University Calculus: Early Transcendentals (3rd Edition)

Published by Pearson
ISBN 10: 0321999584
ISBN 13: 978-0-32199-958-0

Chapter 2 - Section 2.6 - Limits Involving Infinity; Asymptotes of Graphs - Exercises - Page 107: 11

Answer

$$\lim_{t\to-\infty}\frac{2-t+\sin t}{t+\cos t}=1$$

Work Step by Step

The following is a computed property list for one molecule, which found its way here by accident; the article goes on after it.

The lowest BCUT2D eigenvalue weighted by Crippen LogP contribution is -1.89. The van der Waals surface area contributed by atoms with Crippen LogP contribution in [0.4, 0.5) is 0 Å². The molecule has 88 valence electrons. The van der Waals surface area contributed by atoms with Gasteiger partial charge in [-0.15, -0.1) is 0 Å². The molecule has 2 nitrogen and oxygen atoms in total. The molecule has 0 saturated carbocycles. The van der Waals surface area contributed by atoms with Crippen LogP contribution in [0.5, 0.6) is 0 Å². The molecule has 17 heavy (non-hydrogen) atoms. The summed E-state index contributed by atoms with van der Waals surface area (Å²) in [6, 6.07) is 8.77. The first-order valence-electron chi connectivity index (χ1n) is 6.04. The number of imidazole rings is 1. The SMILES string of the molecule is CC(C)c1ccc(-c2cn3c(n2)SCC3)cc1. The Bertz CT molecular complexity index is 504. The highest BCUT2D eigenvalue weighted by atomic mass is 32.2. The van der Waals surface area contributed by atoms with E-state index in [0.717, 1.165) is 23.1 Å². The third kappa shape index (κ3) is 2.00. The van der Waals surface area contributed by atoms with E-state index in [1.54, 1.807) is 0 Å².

$$A=\lim_{t\to-\infty}\frac{2-t+\sin t}{t+\cos t}$$ Here we can divide both numerator and denominator by $t$, the highest power of $t$ in the denominator: $$A=\lim_{t\to-\infty}\frac{\frac{2}{t}-1+\frac{\sin t}{t}}{1+\frac{\cos t}{t}}$$ - We already know $\lim_{t\to-\infty}(2/t)=0$ - For $\lim_{t\to-\infty}(\sin t)/t$: As $-1\le\sin t\le1$, we have $(-1/t)\le(\sin t/t)\le(1/t)$. But we know that $\lim_{t\to-\infty}(-1/t)=\lim_{t\to-\infty}(1/t)=0$ Therefore, following Squeeze Theorem: $\lim_{t\to-\infty}(\sin t)/t=0$ - For $\lim_{t\to-\infty}(\cos t)/t$: As $-1\le\cos t\le1$, we have $(-1/t)\le(\cos t/t)\le(1/t)$. But we know that $\lim_{t\to-\infty}(-1/t)=\lim_{t\to-\infty}(1/t)=0$ Therefore, following Squeeze Theorem: $\lim_{t\to-\infty}(\cos t)/t=0$ Therefore, $$A=\frac{0-1+0}{1+0}=1$$
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